DIYARBAKIR (Web Desk) – Seven suspected Islamic State militants and two Turkish police officers were killed on Monday in a fierce gun battle in the main city in the Kurdish-majority southeast, security sources said.

The shootout in Diyarbakir erupted just six days ahead of elections in Turkey, with tensions running high following the country’s worst ever bomb attack and a resurgence of the conflict with Kurdistan Workers’ Party (PKK) rebels, Turkish media reported.

The gun battle is the first with the IS militants on Turkish soil, as security forces hunt down suspects behind the October 10 Ankara suicide bombings that killed 102 people at a pro-Kurdish peace rally.

Read moreOver 97 dead, 400 injured in Ankara twin blasts

Police had launched dawn raids on several houses in a district of Diyarbakir where the militants were thought to be hiding out when the suspects opened fire, one source said.


The police officers were killed after booby traps planted around one of the houses exploded, according to the Anatolia news agency. Another four officers were injured.

Heavy shooting lasted for at least two hours with police fearing other militants could be holed up in the area. Three suspects were later arrested.

The authorities have declared the Islamic State group the number one suspect over the Ankara bombings, the deadliest attack in the history of modern Turkey.

Turkey launched air strikes on IS targets in Syria and Kurdish rebels in northern Iraq in July after another deadly bombing and later allowed the United States to use its Incirlik air base for bombardments against the militants.

A massive police hunt was under way at the weekend for a suspected IS cell that included a German woman allegedly plotting to carry out other attacks, Turkish media reported.

Anatolia said Saturday that security forces feared the four were preparing a major attack “such as hijacking a plane or a vessel or detonating suicide bombs in a crowded location”.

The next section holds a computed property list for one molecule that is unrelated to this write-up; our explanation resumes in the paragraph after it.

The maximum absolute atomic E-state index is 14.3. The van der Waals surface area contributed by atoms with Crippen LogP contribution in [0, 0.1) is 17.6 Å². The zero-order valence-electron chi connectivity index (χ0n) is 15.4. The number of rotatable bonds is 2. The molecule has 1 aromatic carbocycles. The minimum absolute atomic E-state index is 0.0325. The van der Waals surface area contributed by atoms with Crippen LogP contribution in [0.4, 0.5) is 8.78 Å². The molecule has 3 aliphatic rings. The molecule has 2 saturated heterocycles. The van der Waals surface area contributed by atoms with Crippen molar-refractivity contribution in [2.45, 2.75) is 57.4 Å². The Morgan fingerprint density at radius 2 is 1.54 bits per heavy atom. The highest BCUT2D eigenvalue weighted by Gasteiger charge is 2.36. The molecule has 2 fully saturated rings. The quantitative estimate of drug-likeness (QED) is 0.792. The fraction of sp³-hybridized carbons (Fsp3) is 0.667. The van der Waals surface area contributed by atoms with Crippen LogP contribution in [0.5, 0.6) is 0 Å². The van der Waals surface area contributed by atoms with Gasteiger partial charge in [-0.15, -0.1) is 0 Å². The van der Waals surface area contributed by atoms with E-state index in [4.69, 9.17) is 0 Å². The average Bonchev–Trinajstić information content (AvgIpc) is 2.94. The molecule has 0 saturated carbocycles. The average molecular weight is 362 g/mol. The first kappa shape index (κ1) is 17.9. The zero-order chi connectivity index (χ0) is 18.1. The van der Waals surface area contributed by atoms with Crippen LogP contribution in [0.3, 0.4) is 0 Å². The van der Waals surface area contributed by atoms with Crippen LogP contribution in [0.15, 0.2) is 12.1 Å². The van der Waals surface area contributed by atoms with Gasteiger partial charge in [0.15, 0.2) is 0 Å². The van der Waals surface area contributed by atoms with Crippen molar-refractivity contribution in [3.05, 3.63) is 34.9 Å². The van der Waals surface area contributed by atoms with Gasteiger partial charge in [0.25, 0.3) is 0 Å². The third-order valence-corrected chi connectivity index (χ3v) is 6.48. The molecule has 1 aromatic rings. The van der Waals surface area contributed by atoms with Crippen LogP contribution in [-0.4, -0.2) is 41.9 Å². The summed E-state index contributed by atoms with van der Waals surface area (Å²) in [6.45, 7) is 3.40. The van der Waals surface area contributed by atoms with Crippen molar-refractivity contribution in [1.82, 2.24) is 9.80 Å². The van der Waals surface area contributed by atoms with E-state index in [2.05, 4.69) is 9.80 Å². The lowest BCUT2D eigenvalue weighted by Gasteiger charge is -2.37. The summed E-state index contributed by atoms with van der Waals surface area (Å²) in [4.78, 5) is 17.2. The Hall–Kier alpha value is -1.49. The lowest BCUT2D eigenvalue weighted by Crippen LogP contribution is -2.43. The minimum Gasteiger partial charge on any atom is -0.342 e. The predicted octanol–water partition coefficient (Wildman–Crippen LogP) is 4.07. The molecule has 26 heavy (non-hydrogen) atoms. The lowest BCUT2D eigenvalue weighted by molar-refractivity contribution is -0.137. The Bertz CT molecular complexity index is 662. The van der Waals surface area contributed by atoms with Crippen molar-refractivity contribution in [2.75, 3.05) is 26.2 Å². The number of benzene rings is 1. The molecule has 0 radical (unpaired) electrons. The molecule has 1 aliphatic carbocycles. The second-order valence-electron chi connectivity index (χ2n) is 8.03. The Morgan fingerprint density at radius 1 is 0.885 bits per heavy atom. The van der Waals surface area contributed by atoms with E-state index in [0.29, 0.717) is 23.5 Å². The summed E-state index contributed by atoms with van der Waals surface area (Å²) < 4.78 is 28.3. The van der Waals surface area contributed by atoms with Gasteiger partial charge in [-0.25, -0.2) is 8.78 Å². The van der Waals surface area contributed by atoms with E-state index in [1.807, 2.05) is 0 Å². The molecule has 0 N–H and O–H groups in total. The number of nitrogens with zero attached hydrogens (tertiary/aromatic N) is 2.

Police have been rounding up many suspected jihadists in the past two weeks, with four accused of taking part in the Ankara attacks.

Photographs of fake Turkish identity cards allegedly being used by the wanted suspects were published at the weekend by local media, which said the woman was born in Kazakhstan but had a German passport.

One of the identity cards was said to belong to Omer Deniz Dundar, who had previously been identified by the media as one of the two suicide bombers in the Ankara attack — although other reports had suggested the bomber was foreign.

The second bomber was officially identified last week as Yunus Emre Alagoz, brother of the man suspected of carrying out an attack in the mainly Kurdish town of Suruc on the Syrian border in July, which left 34 people dead.


Prosecutors had announced last Monday they were holding four people suspected of playing a role in the Ankara attack and said they had discovered a cache of suicide vests, Kalashnikovs and hand grenades suggesting there were plans for further bombings.

The Ankara attack has raised political tensions to new heights as Turkey prepares for the November 1 election.

Pressure has piled on President Recep Tayyip Erdogan, with opposition figures blaming him for security lapses over the Ankara bombing and failing to crack down on the IS group.